Description: Regulatory compliance programs associated with the Department of Energy (DOE) Waste Isolation Pilot Plant (WIPP) Transuranic (TRU) Waste Characterization Program (the Program) require the collection of waste characterization data of known quality to support repository performance assessment, permitting, and associated activities. Blind audit samples, referred to as PDP (performance demonstration program) samples, are devices used in the NDA PDP program to acquire waste NDA system performance data per defined measurement routines. As defined under the current NDA PDP Program Plan, a PDP sample consists of a DOT 17C 55-gallon PDP matrix drum configured with insertable radioactive standards, working reference materials (WRMs). The particular manner in which the matrix drum and PDP standard(s) are combined is a function of the waste NDA system performance test objectives of a given cycle. The scope of this document is confined to the design of the PDP drum radioactive standard internal support structure, the matrix type and the as installed configuration. The term benign is used to designate a matrix possessing properties which are nominally non-interfering to waste NDA measurement techniques. Measurement interference sources are technique specific but include attributes such as: high matrix density, heterogeneous matrix distributions, matrix compositions containing high moderator/high Z element concentrations, etc. To the extent practicable the matrix drum design should not unduly bias one NDA modality over another due to the manner in which the matrix drum configuration manifests itself to the measurement system. To this end the PDP matrix drum configuration and composition detailed below is driven primarily by the intent to minimize the incorporation of matrix attributes known to interfere with fundamental waste NDA modalities, i.e. neutron and gamma based techniques.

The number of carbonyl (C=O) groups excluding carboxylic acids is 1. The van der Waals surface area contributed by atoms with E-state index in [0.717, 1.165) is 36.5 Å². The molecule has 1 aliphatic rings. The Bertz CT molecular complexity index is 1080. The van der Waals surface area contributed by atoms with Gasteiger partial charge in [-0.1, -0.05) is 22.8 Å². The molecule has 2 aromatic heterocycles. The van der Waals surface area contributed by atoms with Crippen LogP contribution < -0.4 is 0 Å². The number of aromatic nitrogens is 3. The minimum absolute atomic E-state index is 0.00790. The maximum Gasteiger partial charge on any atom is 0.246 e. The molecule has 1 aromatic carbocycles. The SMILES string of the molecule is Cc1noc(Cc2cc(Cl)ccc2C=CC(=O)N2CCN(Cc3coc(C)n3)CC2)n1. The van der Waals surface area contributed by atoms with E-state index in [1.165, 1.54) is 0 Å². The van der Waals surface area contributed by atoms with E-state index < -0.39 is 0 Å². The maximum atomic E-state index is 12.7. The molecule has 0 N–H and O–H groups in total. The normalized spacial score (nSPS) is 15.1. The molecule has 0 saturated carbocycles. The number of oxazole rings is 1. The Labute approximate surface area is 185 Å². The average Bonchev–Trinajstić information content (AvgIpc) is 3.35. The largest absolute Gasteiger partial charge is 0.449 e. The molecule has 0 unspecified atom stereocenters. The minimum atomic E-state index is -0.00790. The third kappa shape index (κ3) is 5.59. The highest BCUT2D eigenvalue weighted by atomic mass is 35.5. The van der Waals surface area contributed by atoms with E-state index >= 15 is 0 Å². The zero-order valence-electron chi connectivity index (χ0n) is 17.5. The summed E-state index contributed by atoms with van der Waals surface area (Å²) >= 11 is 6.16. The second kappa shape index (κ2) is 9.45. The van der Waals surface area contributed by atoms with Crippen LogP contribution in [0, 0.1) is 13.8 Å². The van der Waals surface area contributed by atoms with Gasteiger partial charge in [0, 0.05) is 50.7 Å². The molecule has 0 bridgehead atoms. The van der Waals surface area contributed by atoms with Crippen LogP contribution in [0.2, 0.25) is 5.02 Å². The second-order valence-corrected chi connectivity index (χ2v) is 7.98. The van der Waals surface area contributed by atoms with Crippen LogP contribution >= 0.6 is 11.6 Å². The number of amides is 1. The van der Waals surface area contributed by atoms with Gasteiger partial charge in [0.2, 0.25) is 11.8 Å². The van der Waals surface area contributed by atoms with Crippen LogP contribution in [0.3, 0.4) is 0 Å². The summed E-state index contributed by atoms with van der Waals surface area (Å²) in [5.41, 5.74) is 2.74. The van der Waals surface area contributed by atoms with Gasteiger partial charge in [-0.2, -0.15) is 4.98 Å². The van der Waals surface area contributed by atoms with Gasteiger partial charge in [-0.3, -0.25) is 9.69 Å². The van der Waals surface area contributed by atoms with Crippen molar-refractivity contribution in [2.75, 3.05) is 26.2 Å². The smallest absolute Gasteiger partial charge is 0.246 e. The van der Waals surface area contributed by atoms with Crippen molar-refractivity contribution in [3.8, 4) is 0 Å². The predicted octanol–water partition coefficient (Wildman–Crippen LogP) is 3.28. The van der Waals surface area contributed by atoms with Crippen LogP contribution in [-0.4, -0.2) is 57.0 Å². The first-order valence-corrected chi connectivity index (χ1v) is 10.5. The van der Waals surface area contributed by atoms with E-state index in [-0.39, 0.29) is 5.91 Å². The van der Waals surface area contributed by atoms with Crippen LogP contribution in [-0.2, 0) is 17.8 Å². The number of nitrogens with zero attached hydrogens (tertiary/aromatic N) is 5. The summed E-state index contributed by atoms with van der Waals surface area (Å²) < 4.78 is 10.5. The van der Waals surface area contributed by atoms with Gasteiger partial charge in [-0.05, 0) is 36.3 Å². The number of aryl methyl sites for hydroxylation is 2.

Date: September 1, 1996
Creator: Becker, G.K.
Partner: UNT Libraries Government Documents Department

APNEA/WIT system nondestructive assay capability evaluation plan for select accessibly stored INEL RWMC waste forms

Description: Bio-Imaging Research Inc. (BIR) and Lockheed Martin Speciality Components (LMSC) are engaged in a Program Research and Development Agreement and a Rapid Commercialization Initiative with the Department of Energy, EM-50. The agreement required BIR and LMSC to develop a data interpretation method that merges nondestructive assay and nondestructive examination (NDA/NDE) data and information sufficient to establish compliance with applicable National TRU Program (Program) waste characterization requirements and associated quality assurance performance criteria. This effort required an objective demonstration of the BIR and LMSC waste characterization systems in their standalone and integrated configurations. The goal of the test plan is to provide a mechanism from which evidence can be derived to substantiate nondestructive assay capability and utility statement for the BIT and LMSC systems. The plan must provide for the acquisition, compilation, and reporting of performance data thereby allowing external independent agencies a basis for an objective evaluation of the standalone BIR and LMSC measurement systems, WIT and APNEA respectively, as well as an expected performance resulting from appropriate integration of the two systems. The evaluation is to be structured such that a statement regarding select INEL RWMC waste forms can be made in terms of compliance with applicable Program requirements and criteria.